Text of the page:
Politically I would deem Clarkson’s credentials fairly dubious, and whilst I am a member, along with 515,936 others, of the ‘Jeremy Clarkson should be Prime Minister’ group on Facebook, one could imagine his potential policies to be right-wing bordering at times on mildly fascist. Yet on the issues of political correctness and common sense his views are mostly spot on. Top Gear is one of the most popular shows in the BBC’s canon, and frequently gains 8 million viewers when screened on BBC2. The success of the television channel Dave is very much a testament to Top Gear’s enduring popularity, as it is arguably the channel's flagship show. The BBC frequently receives complaints on almost a weekly basis about either the nature or content of Top Gear or any 'controversial' comments made by Clarkson. Seemingly some members of the public have failed to grasp the idea that it is supposed to be entertaining as well as factual. To me there is a very simple solution to this problem; if anyone takes exception to the way in which Clarkson expresses his views, or happens to object to what he says, they should not watch his television show. Life must have become truly boring if all some people have to do is watch a show they do not like or fundamentally disagree with to hear the views of a person they do not like simply in order to have something to complain about. People ought to understand that Top Gear isn’t a show about ‘environmentally-friendly’ cars such as the frankly dangerous and terrible G-Wiz or the Toyota Prius, which actually does significantly more damage to the environment due to the transport costs involved in its creation. It is up to those involved with Top Gear to decide its content, not the narrow-minded 'moral majority'.

Yet no matter how passionately Clarkson is defended by people with sufficient mental faculties to acknowledge that his comments are mostly said in jest, there will always be those who take what he says far too seriously. The latest of these has blasted Clarkson for fuming about political correctness and his unjust (in her view) ownership of a Ferrari, amongst other things. She argues that Top Gear should be “more representative of British society”, yet the fact is that Top Gear's huge popularity shows that it actually is representative of British society. I think its safe to say that eight million people comprise a large proportion of the British population, and significantly outweigh the number of those objecting to the show and its content. She goes on to ask where the disabled community is on Top Gear and television generally, in some ways a fair question, but once again the disabled community is far smaller than the ‘white heterosexual’ one being objected to. I’d also love to be told exactly which “sad, old stereotypes” Top Gear is reinforcing; maybe she feels the time has come for television to cease being interesting, entertaining and worth watching and be replaced by mind-numbing, politically-correct, inoffensive, safe, dull viewing for those recovering from or about to receive a lobotomy. Whilst she deems Jeremy Clarkson to be someone who “makes a living from being gratuitously offensive”, and assumes he would tease any female co-presenter on air, I would question whether she has any evidence to support this assertion. Even the chief executive of Eddie Stobart, Andrew Tinkler has acknowledged that Clarkson’s joke referring to the murder of five prostitutes in Ipswich by a truck driver was “used to comically exaggerate and make ridiculous an urban myth about the world of lorry driving” and “not intended to cause offence”. At least there are still those who have managed to retain a modicum of common sense and the ability to appreciate humour.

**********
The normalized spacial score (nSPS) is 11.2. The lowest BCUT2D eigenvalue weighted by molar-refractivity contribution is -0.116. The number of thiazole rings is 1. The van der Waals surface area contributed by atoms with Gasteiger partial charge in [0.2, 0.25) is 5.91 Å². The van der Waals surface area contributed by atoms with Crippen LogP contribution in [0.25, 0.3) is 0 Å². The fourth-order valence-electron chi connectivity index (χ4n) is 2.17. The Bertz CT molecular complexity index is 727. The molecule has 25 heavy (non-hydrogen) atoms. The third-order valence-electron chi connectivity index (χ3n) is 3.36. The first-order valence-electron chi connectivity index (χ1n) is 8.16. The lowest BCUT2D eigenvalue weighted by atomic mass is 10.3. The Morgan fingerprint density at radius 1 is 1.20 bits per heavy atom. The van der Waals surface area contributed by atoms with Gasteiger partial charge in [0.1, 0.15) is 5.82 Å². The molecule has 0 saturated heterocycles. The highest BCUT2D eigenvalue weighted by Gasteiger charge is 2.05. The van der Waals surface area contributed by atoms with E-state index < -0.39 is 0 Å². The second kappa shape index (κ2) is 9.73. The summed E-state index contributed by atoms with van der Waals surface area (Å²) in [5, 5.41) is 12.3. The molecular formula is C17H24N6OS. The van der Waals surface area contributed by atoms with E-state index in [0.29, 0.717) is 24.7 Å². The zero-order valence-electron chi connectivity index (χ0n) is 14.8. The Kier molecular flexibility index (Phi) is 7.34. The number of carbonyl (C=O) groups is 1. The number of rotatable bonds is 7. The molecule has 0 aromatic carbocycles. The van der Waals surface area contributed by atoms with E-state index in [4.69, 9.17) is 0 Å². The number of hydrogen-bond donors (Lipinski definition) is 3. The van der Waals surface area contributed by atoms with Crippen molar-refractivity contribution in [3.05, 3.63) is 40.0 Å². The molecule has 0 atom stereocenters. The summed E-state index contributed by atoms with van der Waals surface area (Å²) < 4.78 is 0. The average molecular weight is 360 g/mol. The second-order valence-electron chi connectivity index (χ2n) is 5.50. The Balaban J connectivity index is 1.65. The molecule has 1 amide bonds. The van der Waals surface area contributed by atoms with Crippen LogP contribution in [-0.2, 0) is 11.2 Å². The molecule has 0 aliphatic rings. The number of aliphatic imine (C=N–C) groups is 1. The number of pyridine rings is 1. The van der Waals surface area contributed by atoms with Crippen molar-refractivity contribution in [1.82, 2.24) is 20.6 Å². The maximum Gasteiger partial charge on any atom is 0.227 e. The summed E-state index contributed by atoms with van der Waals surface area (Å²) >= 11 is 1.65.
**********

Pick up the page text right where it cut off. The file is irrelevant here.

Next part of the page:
I personally hope Jeremy Clarkson remains on our television screens for many years to come and continues to speak out against those who are constantly attempting to strangle the reasonable expression of views and individuality that makes people like Clarkson and shows like Top Gear such an important part of society. It seems people are too easily offended nowadays, and need to be wrapped up in cotton wool in order to be protected from real people with real opinions. It would be a sad day if the BBC were to betray Clarkson and cancel Top Gear, and I for one would refuse to watch any BBC programming were this to happen. Clarkson’s success comes because he says what people are actually thinking, and isn’t afraid to break the oppressive glass of political correctness surrounding him. He isn’t the one making equality an issue; this is done by the people who constantly emphasise the differences between us. Employing quotas in order to shoehorn a specific group of people into a profession seems incredibly patronising, as it suggests that they are unable to decide for themselves or succeed without the help of others. If it ever happens that our nation becomes one in which offence is avoided like the plague and equality becomes inequality, as positive discrimination constitutes, then we have lost everything we ought to value. For me, this is what Clarkson is trying to protect against; the liberal tide that seems to consider alienation a small price to pay to make sure that every conceivable minority is represented on television.